Prime Prep Academy, a Texas charter school founded in 2012 by NFL Hall of Famer Deion Sanders and business partner D.L. Wallace, is failing.
Prime Prep started in an effort to bring tuition-free academics together with a highly ranked athletics program for underprivileged youth. For some, the school is their shot at obtaining an athletics scholarship and a college degree.
“It started from a vision,” Wallace, then the school’s CEO, told Sanders in an informational video about the school featuring the partners, “and most of that vision came out of your head. And we took that vision, put it down on paper.”
The school boasts a nationally ranked men’s basketball team and a litany of athletic scholarships for its basketball and football players.
The academics however, are not up to standards, nor are their admittance criteria.
The Texas Education Agency (TEA) conducted a seven-month investigation into the school, and is now recommending the state revoke the charter of Prime Prep’s parent organization, Uplift Fort Worth.
According to the TEA, the federal National School Lunch Program that offers free or reduced-priced lunches for students in need is no longer giving funding to the academy. The funding was dropped when the school could not account for more than $45,000 of money that was meant to go toward the program.
The academy is also facing severe financial issues. Uplift Fort Worth owes contractors associated with the school, such as PepsiCo, hundreds of thousands of dollars. Earlier this year, the academy reported 200 laptops had been stolen and sold.
“It’s a world-class failure when it comes to academics,” said Bob Sanborn, CEO of Children at Risk, a nonprofit that ranks the quality of Texas schools. “This is a bad school.”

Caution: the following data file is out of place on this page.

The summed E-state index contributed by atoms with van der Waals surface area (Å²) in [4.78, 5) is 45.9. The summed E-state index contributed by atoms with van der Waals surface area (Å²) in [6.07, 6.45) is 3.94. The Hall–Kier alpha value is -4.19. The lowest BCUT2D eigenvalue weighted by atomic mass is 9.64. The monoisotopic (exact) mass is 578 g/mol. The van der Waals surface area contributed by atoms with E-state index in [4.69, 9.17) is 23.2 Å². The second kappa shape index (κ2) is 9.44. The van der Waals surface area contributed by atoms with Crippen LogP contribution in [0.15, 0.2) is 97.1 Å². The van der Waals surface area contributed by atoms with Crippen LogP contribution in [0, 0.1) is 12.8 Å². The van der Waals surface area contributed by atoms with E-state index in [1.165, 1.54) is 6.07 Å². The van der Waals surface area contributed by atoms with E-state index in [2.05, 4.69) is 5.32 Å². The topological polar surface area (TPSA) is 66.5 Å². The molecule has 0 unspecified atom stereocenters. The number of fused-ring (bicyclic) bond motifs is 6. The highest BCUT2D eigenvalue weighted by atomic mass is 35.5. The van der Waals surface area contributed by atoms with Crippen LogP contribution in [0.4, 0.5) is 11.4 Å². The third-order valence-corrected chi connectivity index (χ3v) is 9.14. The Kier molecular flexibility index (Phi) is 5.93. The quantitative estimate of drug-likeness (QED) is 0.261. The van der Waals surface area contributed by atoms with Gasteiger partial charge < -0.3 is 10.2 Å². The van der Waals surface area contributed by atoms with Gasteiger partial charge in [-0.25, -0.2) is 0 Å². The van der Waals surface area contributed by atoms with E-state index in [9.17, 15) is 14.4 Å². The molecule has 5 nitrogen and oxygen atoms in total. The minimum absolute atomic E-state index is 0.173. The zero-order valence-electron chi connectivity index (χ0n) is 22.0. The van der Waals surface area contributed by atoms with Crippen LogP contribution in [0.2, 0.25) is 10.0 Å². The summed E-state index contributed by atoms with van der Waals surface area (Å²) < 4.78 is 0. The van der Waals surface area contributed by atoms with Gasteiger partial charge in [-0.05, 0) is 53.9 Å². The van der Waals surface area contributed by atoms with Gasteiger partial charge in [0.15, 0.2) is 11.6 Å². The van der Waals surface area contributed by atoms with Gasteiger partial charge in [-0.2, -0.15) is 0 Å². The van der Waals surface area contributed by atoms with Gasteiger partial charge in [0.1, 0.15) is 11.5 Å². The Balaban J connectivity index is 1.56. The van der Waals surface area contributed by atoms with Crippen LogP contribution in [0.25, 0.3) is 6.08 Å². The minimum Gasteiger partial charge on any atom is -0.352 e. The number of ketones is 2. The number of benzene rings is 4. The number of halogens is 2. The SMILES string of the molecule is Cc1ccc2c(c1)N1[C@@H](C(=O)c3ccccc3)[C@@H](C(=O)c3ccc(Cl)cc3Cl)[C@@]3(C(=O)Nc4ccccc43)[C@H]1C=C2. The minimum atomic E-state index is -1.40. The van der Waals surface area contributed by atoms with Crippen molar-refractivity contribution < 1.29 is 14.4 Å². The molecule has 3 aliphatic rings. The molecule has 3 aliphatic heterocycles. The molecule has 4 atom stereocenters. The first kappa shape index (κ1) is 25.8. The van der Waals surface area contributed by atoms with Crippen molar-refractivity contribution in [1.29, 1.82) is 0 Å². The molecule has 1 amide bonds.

Problems have occurred not only within the school walls but also between the two co-founders. Sanders was unhappy with Wallace’s six-figure salary. Exchanges between the two took place in front of state Sen. Royce West, with reports of Sanders trying to choke Wallace, who resigned in November of 2013.
Despite Sanders being revoked of his role at the school twice within three months in 2013, he has rejoined the school under new superintendent Ron Price.
Upon hearing of the TEA’s recommendation, Sanders took to Twitter to lay the blame for the school’s problems on his former partner, calling him “a crook” and “heartless.”
Sanders has since offered to pay $45,000 of the debt he attributes to Wallace.
“This is a whole new management,” Sanders told Roland Martin on his radio show last month. “We’re getting punished for what [Wallace] did back in 2011.”
Officials still remain uncertain as to what Sanders’ role at the academy is. Stories surfaced about student athletes acting out in class and leaving campus whenever they wanted. According to the stories, Sanders would step in before they could be disciplined.
“Deion Sanders had been interfering in the attempt to discipline the kids,” said Prime Prep board member Okey Akpom, who added that the board has been catering to the needs of Sanders and T. Christopher Lewis, the school board’s president, at the expense of the students’ education. “My concern is we shouldn’t have Deion Sanders sitting in board meetings telling us what to do. It shouldn’t be that way.”
An appeal on the recommended revoking has been put in motion by the school, whose future still remains unclear.
“The school is called Prime Prep Academy,” Sanders told Roland Martin, referring to his nickname being a part of the school’s name. “That’s like Ronald and McDonald. They’re never separating.”